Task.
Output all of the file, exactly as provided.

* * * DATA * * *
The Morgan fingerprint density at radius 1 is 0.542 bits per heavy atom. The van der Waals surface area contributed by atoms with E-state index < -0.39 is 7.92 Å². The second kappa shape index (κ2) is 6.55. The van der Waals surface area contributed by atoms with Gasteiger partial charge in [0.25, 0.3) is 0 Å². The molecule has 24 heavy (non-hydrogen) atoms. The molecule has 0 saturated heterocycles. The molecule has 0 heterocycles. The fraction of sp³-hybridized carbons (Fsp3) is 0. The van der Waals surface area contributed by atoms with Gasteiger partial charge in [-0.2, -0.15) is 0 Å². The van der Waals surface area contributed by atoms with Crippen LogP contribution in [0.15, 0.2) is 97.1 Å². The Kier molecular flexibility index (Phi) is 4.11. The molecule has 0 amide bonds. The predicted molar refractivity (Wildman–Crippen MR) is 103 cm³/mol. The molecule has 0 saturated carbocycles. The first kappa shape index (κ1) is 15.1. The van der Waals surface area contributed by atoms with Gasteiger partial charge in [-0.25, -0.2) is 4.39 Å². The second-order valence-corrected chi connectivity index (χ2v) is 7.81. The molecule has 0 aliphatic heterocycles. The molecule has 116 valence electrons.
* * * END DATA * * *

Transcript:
The Morgan fingerprint density at radius 1 is 0.542 bits per heavy atom. The van der Waals surface area contributed by atoms with E-state index < -0.39 is 7.92 Å². The second kappa shape index (κ2) is 6.55. The van der Waals surface area contributed by atoms with Gasteiger partial charge in [0.25, 0.3) is 0 Å². The molecule has 24 heavy (non-hydrogen) atoms. The molecule has 0 saturated heterocycles. The molecule has 0 heterocycles. The fraction of sp³-hybridized carbons (Fsp3) is 0. The van der Waals surface area contributed by atoms with Gasteiger partial charge in [-0.2, -0.15) is 0 Å². The van der Waals surface area contributed by atoms with Crippen LogP contribution in [0.15, 0.2) is 97.1 Å². The Kier molecular flexibility index (Phi) is 4.11. The molecule has 0 amide bonds. The predicted molar refractivity (Wildman–Crippen MR) is 103 cm³/mol. The molecule has 0 saturated carbocycles. The first kappa shape index (κ1) is 15.1. The van der Waals surface area contributed by atoms with Gasteiger partial charge in [-0.25, -0.2) is 4.39 Å². The second-order valence-corrected chi connectivity index (χ2v) is 7.81. The molecule has 0 aliphatic heterocycles. The molecule has 116 valence electrons.